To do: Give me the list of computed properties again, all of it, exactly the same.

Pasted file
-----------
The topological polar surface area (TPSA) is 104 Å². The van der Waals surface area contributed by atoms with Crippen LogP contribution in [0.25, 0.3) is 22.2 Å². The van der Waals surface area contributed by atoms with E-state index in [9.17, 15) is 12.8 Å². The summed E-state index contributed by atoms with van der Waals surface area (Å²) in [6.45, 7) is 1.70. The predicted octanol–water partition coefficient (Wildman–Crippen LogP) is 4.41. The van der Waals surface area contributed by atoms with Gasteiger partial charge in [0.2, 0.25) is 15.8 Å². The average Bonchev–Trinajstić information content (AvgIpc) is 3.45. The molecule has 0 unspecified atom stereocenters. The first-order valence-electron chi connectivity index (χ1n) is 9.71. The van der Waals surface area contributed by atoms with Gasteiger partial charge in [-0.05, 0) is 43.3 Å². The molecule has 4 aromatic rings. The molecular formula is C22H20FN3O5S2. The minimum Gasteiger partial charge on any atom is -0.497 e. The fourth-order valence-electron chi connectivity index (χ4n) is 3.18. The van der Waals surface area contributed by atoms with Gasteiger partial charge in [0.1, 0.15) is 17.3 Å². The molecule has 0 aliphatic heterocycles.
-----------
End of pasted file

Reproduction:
The topological polar surface area (TPSA) is 104 Å². The van der Waals surface area contributed by atoms with Crippen LogP contribution in [0.25, 0.3) is 22.2 Å². The van der Waals surface area contributed by atoms with E-state index in [9.17, 15) is 12.8 Å². The summed E-state index contributed by atoms with van der Waals surface area (Å²) in [6.45, 7) is 1.70. The predicted octanol–water partition coefficient (Wildman–Crippen LogP) is 4.41. The van der Waals surface area contributed by atoms with Gasteiger partial charge in [0.2, 0.25) is 15.8 Å². The average Bonchev–Trinajstić information content (AvgIpc) is 3.45. The molecule has 0 unspecified atom stereocenters. The first-order valence-electron chi connectivity index (χ1n) is 9.71. The van der Waals surface area contributed by atoms with Gasteiger partial charge in [-0.05, 0) is 43.3 Å². The molecule has 4 aromatic rings. The molecular formula is C22H20FN3O5S2. The minimum Gasteiger partial charge on any atom is -0.497 e. The fourth-order valence-electron chi connectivity index (χ4n) is 3.18. The van der Waals surface area contributed by atoms with Gasteiger partial charge in [0.1, 0.15) is 17.3 Å². The molecule has 0 aliphatic heterocycles.